Rising Damp Solutions
One of the most common problems affecting buildings in the U.K. is Rising Dampness, yet it is frequently misdiagnosed or inappropriately treated resulting in re-occurring problems and costly repairs.
Rising dampness is the passage of moisture from the ground through the capillary fissures or pores in masonry thereby raising the moisture content in the lower part of the wall to unacceptable limits. Symptoms can include spoiled decorations, damaged plaster and decay to adjoining timber floors and joinery. Externally brickwork may become damaged and salt crystals can emerge externally and/or internally.
We have been one of the foremost authorities on the eradication of rising dampness in residential, commercial, historical and ecclesiastical buildings for over 50 years and have successfully treated thousands of buildings across the Midlands.
In the first instance, our investigation will centre upon causes other than rising dampness. Often the cause of problems will become obvious to the trained eyes of our experienced, qualified surveyors. Only when other causes have been discounted and our investigation has complied with British Standard 6576 and rising dampness proven, will we suggest the installation of a BBA approved silicone damp course; which will be formally guaranteed to solve the problem.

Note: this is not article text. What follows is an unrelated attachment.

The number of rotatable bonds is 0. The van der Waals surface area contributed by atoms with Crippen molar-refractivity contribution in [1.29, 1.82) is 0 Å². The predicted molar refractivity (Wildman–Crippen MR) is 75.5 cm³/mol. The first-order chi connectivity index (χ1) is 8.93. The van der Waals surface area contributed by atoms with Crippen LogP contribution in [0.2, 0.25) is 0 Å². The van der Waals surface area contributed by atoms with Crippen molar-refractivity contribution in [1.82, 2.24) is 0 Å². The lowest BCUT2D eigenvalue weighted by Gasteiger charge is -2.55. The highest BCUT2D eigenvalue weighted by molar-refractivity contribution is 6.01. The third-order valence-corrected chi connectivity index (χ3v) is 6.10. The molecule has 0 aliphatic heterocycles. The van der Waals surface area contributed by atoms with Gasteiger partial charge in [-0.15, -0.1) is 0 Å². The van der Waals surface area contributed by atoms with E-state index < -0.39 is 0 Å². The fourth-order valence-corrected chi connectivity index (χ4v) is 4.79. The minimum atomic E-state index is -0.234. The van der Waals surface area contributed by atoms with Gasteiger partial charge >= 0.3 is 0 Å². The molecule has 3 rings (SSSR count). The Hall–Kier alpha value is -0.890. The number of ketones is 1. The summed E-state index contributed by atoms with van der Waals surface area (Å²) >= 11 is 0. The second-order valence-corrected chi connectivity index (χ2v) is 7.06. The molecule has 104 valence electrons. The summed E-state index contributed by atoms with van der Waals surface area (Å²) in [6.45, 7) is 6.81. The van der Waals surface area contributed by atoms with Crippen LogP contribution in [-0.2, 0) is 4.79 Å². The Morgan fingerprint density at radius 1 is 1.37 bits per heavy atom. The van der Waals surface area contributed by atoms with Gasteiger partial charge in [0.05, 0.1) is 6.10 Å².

Rising Damp recommendations
In cases of true rising dampness, wall plaster is always affected by salts that migrate with the dampness from the ground and from building materials. The salts will invariably cause the breakdown of wall plaster or cause the plaster to absorb moisture from the air and fail to dry out satisfactorily. Therefore, as part of our recommendations, wall plaster at the lower part of affected walls should be replaced with a specification for re-plastering designed to prevent these problems. Normally, our quotation will include for both the installation of a silicone damp course and removal of old plaster and re-plastering.
Not all walls that are affected by rising dampness should be treated with standard damp proofing systems. Stone walls, very thick walls, rubble filled walls and some listed buildings may be better treated utilizing moisture ‘sinks’ and surface evaporation (breathing). In these instances internal membranes with air gap technology may be recommended in conjunction with lime plaster or insulated dry lining systems.
Rudders & Paynes have successfully treated many listed buildings and even ancient monuments using these tried and tested systems.
PCA and other Accreditations
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